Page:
The ‘S’ On Superman’s Chest Doesn’t Actually Stand For Superman

Christopher Reeve as SupermanColumbia-EMI-Warner

Some things in life a certain, like death and taxes. You know for a fact, night follows day, and yellow and blue combined make green.

But sometimes, some things which you thought you knew, you actually didn’t. And sometimes, your entire world gets rocked when you find out something you thought you knew.

That’s right ladies and gents, the ‘S’ on Superman’s chest, doesn’t even stand for Superman.

Superman film Man of SteelWarner Bros.

Now I’m sure there are going to be a lot of people in the comments calling out how silly it is for people to not know that, but the fact of the matter is, a lot of people just don’t.

They’ll have (quite reasonably) assumed the ‘S’ is for Superman and gone about their happy little lives with nary a worry in the world.

For comic-book fans, and fans of the films, they’ll scoff and wonder just how anyone can actually think the ‘S’ means Superman, but ask most people on the street what it means, and they’ll reply with the title of Clark Kent’s alter-ego.

Christopher Reeve as SupermanColumbia-EMI-Warner

In actual fact, the ‘S’ has a varied history, and it actually did originally just mean Superman, but it was the beginning of superhero movies which changed that.

Back in 1978, in Superman: The Movie, the ‘S’ evolved from the mere symbol of Superman to an actual coat of arms for the House of El.

In case you didn’t know, Clark Kent’s real, alien name is Kal-El, son of Jor-El.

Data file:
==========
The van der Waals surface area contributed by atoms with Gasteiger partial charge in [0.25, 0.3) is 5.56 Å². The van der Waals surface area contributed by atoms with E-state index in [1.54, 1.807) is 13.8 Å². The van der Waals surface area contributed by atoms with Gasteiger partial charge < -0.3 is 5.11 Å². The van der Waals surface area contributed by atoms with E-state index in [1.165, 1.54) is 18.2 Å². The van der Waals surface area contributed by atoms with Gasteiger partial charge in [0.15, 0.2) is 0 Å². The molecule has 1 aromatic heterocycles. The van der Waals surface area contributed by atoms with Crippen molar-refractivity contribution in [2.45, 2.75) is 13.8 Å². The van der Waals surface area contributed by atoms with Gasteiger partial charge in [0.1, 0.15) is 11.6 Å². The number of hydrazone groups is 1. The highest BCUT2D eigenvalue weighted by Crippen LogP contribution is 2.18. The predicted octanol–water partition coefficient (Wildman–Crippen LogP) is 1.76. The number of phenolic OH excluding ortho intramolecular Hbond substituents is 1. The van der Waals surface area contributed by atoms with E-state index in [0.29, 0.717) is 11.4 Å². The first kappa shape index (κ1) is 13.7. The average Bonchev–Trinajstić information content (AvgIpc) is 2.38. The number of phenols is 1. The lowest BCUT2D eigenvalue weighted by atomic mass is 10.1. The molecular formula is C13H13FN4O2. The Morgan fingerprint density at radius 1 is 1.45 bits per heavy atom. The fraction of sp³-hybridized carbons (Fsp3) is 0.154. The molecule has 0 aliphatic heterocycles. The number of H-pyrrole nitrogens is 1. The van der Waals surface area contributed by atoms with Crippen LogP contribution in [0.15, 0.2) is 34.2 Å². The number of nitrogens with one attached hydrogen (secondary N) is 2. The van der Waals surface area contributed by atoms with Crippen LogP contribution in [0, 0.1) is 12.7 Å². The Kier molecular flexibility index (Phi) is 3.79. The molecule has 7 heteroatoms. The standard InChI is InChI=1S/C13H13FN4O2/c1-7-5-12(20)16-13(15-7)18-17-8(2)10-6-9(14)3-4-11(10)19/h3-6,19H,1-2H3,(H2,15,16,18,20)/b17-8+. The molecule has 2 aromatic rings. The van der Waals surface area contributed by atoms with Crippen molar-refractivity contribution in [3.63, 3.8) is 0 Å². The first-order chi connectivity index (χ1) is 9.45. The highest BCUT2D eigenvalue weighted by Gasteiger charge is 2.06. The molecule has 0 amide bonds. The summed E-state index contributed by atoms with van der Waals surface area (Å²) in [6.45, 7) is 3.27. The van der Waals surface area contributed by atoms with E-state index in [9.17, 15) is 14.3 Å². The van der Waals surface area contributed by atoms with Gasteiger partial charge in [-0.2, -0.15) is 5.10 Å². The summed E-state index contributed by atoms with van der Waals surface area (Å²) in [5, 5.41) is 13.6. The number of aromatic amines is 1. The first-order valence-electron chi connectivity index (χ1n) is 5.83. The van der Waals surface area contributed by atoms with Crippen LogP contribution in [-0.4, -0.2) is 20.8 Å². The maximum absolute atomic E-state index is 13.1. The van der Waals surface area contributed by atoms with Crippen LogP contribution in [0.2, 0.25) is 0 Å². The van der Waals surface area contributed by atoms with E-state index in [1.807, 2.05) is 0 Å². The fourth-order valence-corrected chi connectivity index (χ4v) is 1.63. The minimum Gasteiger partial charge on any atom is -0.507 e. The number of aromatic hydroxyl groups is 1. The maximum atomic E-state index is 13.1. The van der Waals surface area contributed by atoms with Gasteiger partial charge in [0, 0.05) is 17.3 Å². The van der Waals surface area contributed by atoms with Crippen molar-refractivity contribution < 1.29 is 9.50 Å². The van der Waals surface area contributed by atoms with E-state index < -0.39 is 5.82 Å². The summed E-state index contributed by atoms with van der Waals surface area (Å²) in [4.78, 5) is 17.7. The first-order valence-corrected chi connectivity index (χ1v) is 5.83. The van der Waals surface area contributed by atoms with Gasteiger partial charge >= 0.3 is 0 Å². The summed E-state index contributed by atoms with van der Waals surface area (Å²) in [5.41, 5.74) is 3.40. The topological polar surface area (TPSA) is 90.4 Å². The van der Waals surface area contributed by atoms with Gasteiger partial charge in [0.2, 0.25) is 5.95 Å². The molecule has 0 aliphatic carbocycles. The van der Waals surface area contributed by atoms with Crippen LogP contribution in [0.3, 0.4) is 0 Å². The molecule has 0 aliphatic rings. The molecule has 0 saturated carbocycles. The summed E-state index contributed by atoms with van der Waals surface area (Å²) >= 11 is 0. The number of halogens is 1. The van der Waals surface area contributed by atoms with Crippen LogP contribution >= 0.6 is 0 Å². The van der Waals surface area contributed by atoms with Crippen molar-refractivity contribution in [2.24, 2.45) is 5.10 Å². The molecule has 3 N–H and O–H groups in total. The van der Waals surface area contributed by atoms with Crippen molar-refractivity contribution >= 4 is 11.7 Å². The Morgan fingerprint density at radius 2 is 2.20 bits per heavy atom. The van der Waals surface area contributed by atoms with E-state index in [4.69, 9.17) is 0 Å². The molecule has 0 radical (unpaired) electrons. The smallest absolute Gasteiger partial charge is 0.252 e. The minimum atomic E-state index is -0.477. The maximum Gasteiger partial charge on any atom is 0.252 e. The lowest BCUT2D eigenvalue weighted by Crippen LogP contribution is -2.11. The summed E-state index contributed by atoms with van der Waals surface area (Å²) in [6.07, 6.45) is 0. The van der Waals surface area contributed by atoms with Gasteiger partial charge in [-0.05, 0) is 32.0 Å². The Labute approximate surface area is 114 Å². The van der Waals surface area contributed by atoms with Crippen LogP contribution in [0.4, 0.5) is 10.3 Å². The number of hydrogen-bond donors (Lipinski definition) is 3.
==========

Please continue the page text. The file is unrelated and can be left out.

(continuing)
Legend has it that it was Marlon Brando’s idea to introduce the symbol as a coat of arms for Supes’ family.

Superman: The MovieColumbia-EMI-Warner

The modern-day use of the symbol in both comic-book and film timelines is, it’s a symbol of hope, as is the case in the 2013 film Man of Steel.

In fact, the very meaning of the symbol is directly addressed in the film, when Lois Lane asks what the ‘S’ stands for. Clark Kent corrects her and says it’s not an ‘S’ but the symbol for hope.

This meaning stems from a 2004 series of comics called Superman: Birthright by Mark Waid, which lays down the mythology of the hope origins of the symbol, and even leaves it open for the coat of arms origin too.

Canadian PM Justin TrudeauGetty

While it would be great to have a real-life Supes knocking about these days, we sadly don’t have anyone anywhere near as all-powerful in our boring world.

What we do have, though, is Justin Trudeau, who does look awfully a lot like Clark Kent.

The Canadian PM dressed up as Kent and alter-ego Superman on his way to question period in Canadian parliament back in October in the trademark blue suit and rimmed glasses, with slicked back hair.

But below the suit was Superman’s costume ready to be revealed to the waiting reporters and staff.

As Trudeau revealed his costume with Superman’s trademark logo emblazoned on the front, he shrugged, grinned and said ‘you know, gotta do it’.

Sounds like something Superman would say…

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